Inventory of the archives of the Secretary, Council of Police, 1649 - 1795

Fonds Specifications

Context

Biographical History
The government of the Dutch East India Company at the Cape was in the hands of the Council of Policy under the chairmanship of the Commander, later the Governor. Initially, the Council consisted of three members, but in 1685 the membership was increased to eight. [1]
Other members were the Secunde who was vice - governor and vice - chairman of the Council. The Fiscal was the prosecutor in criminal cases and the Chief of the Garrison was the Commander of the Castle and assessor member of the Council of Policy. The Dispensor's task was provision of and supervision over supplies while the Magazine or Store Master and the Factor also had seats on the Council. [2]The key figure was the Secretary, who as an executive official, was not initially a full member of the Council, having no vote. [3] When visits were received from high officials and ships' captains they had seats on the Council of Policy which then became known as the Broad or General Council. Until the Court of Justice was established in 1656, the Council of Policy was the only governing body and was invested with legislative, executive and judicial authority. [4] Other government offices such as the Orphan Chamber (1674), [5] the Landdrost at Stellenbosch (1685) [6] and later other magistrates' offices, in due course took over some of the duties of the Council of Policy. This body, however, fulfilled virtually all the most important governing functions to the end of the Dutch administration.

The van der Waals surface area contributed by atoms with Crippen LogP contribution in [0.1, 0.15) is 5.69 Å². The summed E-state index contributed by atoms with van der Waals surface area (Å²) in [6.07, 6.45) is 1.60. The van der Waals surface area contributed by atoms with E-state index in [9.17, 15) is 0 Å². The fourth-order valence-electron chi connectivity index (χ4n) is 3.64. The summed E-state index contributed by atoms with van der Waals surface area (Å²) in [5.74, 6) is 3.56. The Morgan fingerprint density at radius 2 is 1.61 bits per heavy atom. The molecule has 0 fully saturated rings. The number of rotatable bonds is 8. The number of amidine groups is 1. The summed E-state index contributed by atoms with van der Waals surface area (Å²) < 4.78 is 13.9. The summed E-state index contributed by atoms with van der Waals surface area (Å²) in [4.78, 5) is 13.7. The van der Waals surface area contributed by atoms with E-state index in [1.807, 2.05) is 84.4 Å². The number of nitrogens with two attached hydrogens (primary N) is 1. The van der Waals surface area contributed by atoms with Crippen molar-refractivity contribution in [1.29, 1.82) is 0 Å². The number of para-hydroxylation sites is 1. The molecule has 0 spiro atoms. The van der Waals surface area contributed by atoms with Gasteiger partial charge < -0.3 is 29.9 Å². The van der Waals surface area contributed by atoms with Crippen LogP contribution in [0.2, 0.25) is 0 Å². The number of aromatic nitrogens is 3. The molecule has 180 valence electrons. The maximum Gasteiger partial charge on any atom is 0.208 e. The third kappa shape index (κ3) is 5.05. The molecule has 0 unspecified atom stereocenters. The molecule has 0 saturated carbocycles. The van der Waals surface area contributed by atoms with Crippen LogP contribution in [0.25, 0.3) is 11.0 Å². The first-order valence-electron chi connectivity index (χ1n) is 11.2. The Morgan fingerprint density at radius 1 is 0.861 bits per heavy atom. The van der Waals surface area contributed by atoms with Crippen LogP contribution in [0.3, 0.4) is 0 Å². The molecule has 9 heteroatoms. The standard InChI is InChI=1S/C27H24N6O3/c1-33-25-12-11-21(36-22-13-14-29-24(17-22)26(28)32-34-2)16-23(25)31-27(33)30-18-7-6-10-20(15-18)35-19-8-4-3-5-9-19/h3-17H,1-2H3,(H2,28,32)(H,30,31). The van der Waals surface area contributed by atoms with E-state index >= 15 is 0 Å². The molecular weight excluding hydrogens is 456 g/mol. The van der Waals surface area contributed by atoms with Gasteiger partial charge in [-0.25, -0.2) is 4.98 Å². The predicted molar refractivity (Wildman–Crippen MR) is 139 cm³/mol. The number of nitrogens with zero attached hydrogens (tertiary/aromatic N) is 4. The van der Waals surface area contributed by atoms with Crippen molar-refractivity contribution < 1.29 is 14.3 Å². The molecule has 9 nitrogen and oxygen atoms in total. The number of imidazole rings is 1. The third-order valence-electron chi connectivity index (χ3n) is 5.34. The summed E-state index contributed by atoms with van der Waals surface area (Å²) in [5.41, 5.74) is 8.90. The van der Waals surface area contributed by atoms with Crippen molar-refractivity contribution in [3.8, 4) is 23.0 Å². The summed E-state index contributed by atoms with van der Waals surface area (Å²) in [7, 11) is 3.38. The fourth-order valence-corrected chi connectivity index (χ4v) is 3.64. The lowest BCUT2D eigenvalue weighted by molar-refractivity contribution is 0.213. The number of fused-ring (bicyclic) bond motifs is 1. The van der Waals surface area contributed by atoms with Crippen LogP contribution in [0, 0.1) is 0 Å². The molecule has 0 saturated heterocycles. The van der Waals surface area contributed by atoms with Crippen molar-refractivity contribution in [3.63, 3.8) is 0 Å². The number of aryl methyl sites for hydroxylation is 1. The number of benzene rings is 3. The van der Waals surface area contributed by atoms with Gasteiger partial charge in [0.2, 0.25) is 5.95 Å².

The Council of Policy legislated for the administration of the country, issued instructions on all kinds of matters, imposed taxes, made appointments, granted land, heard petitions and managed all military and naval affairs, etc. [7]
The government's functions were therefore centralised in the hands of a non - representative body - a situation that gradually led to increasing unrest and discontent which by the end of the Company's period had evolved into widespread resistance by the colonists (the Cape Patriots). [8]
Towards 1791, the once powerful Company had an enormous burden of debt and was faced with economic ruin. Two members of a commission from the States General, Nederburgh and Frykenius, came to the Cape in 1792 to try and salvage the deteriorating situation but succeeded only partially in doing so. [9] The British fleet which arrived in Simon's Bay in June 1795, and the subsequent military action, led to the formal surrender of the Cape to the British commanders on 16 September 1795. [10]